Front lawns are still very common and something that many people cannot imagine living without, but a natural grass lawn uses way too much water (particularly in drought-prone Southern California), requires hours of maintenance every month, and unnecessarily increases the amount of money you spend to maintain your home and property.
If you are among the many homeowners that cannot imagine living without a front lawn, you can still take steps to make your lawn friendlier to the environment and your wallet and to free up some space for other purposes.
For example, you can reduce the size of your lawn to install a patio along the front of your home or to expand your parking area with a beautiful, low-maintenance, paving stone driveway.
Additionally, you can reduce the amount of water, money and time required to care for your lawn on an ongoing basis by replacing your natural grass lawn with synthetic turf.
Artificial grass is an ideal solution for busy homeowners and those who like the look of a lush, green lawn but want to reduce their family’s impact on the environment and the time and money they spend on yard maintenance.
If your goal is to make your front yard more usable, fake grass is a kid and pet-friendly option that can reduce tripping hazards, as well as exposure to harmful chemicals used in lawn care and the bacteria that can build up in the soil beneath a natural grass lawn.
Once you have conquered the front lawn quandary and created a yard with more space for outdoor living, you will need to design an inviting space that better suits your needs.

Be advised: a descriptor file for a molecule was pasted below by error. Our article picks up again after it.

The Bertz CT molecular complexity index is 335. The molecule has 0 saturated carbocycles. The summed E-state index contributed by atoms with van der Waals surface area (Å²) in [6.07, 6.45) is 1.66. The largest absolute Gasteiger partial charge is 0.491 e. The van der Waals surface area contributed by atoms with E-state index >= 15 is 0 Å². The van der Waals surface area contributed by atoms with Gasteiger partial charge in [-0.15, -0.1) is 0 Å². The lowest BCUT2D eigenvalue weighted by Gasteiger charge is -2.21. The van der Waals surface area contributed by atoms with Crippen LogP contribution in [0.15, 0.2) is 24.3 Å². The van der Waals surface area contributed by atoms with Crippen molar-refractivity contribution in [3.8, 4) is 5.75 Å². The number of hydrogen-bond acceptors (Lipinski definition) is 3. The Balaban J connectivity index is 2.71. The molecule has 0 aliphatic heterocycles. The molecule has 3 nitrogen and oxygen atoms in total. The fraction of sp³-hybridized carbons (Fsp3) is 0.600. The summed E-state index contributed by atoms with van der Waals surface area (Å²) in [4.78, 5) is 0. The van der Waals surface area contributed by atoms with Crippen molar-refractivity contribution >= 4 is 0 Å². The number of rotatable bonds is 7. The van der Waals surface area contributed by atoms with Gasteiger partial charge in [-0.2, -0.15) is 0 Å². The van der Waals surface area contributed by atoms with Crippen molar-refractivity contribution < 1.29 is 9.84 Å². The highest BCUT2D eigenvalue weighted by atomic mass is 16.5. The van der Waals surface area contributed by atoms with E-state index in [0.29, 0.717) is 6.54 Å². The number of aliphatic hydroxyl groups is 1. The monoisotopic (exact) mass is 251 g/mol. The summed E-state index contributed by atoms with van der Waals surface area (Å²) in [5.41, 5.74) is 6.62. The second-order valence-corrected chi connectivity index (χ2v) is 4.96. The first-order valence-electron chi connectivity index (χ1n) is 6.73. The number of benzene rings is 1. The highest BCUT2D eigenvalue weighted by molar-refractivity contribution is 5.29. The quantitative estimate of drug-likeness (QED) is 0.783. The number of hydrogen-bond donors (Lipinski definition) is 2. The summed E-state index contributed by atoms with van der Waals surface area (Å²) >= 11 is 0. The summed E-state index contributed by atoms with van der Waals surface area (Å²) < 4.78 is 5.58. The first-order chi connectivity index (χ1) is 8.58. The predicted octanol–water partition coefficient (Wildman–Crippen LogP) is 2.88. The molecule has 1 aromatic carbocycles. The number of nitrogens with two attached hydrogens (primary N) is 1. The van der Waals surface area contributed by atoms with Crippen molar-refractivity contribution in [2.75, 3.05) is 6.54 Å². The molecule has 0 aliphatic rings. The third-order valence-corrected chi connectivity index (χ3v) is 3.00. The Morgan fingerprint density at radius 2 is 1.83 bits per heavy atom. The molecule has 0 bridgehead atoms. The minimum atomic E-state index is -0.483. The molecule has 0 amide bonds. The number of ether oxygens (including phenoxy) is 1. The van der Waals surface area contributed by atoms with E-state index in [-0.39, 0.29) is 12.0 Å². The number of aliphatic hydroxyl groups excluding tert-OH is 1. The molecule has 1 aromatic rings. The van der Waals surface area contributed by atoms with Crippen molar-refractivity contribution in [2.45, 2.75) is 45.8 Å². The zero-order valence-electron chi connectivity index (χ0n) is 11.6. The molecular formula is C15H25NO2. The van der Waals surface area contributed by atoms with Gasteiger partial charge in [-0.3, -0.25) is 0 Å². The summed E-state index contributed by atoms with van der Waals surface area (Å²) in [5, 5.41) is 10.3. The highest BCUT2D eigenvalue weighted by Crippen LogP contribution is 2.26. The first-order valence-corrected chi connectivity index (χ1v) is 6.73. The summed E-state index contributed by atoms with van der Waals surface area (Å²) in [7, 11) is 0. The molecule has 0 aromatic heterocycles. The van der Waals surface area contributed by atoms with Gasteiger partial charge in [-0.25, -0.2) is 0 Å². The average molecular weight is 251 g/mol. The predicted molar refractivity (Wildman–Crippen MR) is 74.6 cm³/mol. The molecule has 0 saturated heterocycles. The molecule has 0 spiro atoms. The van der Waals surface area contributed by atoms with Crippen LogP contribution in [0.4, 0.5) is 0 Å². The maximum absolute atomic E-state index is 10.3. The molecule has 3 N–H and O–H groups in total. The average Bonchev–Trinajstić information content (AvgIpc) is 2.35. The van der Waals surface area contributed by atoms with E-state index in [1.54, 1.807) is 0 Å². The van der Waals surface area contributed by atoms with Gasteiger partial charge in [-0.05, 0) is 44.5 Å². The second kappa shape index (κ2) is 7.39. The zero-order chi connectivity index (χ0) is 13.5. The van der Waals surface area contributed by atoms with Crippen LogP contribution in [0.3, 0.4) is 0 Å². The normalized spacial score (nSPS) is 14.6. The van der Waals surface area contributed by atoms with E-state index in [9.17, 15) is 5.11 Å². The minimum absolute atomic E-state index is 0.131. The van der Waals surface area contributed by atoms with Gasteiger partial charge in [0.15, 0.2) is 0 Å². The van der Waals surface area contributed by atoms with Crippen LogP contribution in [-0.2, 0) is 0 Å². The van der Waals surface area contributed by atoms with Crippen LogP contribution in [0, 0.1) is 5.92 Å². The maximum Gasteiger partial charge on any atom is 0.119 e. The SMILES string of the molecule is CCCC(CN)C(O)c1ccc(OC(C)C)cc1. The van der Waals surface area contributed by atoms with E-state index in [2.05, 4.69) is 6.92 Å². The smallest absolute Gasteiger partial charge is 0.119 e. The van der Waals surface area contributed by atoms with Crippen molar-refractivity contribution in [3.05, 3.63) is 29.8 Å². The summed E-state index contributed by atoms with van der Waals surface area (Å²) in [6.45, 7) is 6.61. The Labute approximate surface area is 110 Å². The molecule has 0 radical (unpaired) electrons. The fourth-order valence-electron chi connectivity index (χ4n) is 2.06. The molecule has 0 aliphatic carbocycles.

Here are five ideas to use as inspiration when making your front yard more functional:
1. Front Yard Farming
If you would like to make your front yard more functional but cannot quite get down with the idea of hanging out with your family in front of your house, you could always use a portion of your yard for something other than entertaining.
One way to make the space more functional is to partake in a bit of front yard farming.
There are a few challenges that come along with urban farming in front yards, but most of these challenges can be overcome easily with garden fencing and good garden design.
Fencing is important for front yard gardens that are near the street, that might be a bit too easy for neighbors to partake in your harvest or are potential restrooms for neighborhood dogs.
If you are concerned that a vegetable garden might not be attractive enough for front yard landscaping, you might instead consider an herb garden, a container garden or planting fruit trees.
Fruit trees, in particular, are an attractive landscaping feature that makes your yard more functional and provides more privacy for front yard living spaces.
2. Wrapping Your Front Yard into Your Side Yard
To create larger living areas or avoid feeling like you are hanging out in your front yard, you can connect your front yard and side yard into a single outdoor entertaining area.